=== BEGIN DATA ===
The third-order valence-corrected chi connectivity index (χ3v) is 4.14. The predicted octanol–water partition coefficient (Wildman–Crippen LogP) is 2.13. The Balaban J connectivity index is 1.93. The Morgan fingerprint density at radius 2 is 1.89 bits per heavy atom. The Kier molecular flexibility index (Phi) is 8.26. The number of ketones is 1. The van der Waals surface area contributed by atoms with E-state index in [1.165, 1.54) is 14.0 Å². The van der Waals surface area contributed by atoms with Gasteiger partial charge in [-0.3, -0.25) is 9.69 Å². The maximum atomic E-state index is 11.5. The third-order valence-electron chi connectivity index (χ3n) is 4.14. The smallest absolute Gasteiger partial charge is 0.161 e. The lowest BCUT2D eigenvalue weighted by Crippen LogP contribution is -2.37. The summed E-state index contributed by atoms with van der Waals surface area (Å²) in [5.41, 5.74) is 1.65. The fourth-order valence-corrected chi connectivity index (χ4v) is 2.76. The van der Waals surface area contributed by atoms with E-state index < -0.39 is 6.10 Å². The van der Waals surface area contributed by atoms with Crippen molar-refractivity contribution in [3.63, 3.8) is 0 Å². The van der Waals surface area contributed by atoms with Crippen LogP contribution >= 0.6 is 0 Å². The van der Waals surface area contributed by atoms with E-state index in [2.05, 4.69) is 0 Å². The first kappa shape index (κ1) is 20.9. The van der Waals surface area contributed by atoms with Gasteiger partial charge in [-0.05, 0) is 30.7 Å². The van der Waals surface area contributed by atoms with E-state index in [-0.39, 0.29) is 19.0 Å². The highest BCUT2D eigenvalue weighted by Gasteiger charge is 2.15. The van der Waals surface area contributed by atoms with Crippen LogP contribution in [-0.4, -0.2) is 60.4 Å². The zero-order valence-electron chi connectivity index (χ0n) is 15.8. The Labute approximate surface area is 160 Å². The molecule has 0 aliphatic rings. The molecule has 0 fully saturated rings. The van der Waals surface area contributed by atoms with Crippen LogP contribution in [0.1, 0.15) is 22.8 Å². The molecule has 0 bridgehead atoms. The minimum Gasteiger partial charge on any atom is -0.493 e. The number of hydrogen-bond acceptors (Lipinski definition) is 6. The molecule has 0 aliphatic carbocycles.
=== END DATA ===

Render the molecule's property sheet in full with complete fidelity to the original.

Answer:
The third-order valence-corrected chi connectivity index (χ3v) is 4.14. The predicted octanol–water partition coefficient (Wildman–Crippen LogP) is 2.13. The Balaban J connectivity index is 1.93. The Morgan fingerprint density at radius 2 is 1.89 bits per heavy atom. The Kier molecular flexibility index (Phi) is 8.26. The number of ketones is 1. The van der Waals surface area contributed by atoms with E-state index in [1.165, 1.54) is 14.0 Å². The van der Waals surface area contributed by atoms with Gasteiger partial charge in [-0.3, -0.25) is 9.69 Å². The maximum atomic E-state index is 11.5. The third-order valence-electron chi connectivity index (χ3n) is 4.14. The smallest absolute Gasteiger partial charge is 0.161 e. The lowest BCUT2D eigenvalue weighted by Crippen LogP contribution is -2.37. The summed E-state index contributed by atoms with van der Waals surface area (Å²) in [5.41, 5.74) is 1.65. The fourth-order valence-corrected chi connectivity index (χ4v) is 2.76. The van der Waals surface area contributed by atoms with E-state index < -0.39 is 6.10 Å². The van der Waals surface area contributed by atoms with Crippen molar-refractivity contribution in [3.63, 3.8) is 0 Å². The van der Waals surface area contributed by atoms with Crippen LogP contribution >= 0.6 is 0 Å². The van der Waals surface area contributed by atoms with E-state index in [2.05, 4.69) is 0 Å². The first kappa shape index (κ1) is 20.9. The van der Waals surface area contributed by atoms with Gasteiger partial charge in [-0.05, 0) is 30.7 Å². The van der Waals surface area contributed by atoms with E-state index in [-0.39, 0.29) is 19.0 Å². The highest BCUT2D eigenvalue weighted by Gasteiger charge is 2.15. The van der Waals surface area contributed by atoms with Crippen LogP contribution in [-0.4, -0.2) is 60.4 Å². The zero-order valence-electron chi connectivity index (χ0n) is 15.8. The Labute approximate surface area is 160 Å². The molecule has 0 aliphatic rings. The molecule has 0 fully saturated rings. The van der Waals surface area contributed by atoms with Crippen LogP contribution in [0.1, 0.15) is 22.8 Å². The molecule has 0 bridgehead atoms. The minimum Gasteiger partial charge on any atom is -0.493 e. The number of hydrogen-bond acceptors (Lipinski definition) is 6. The molecule has 0 aliphatic carbocycles.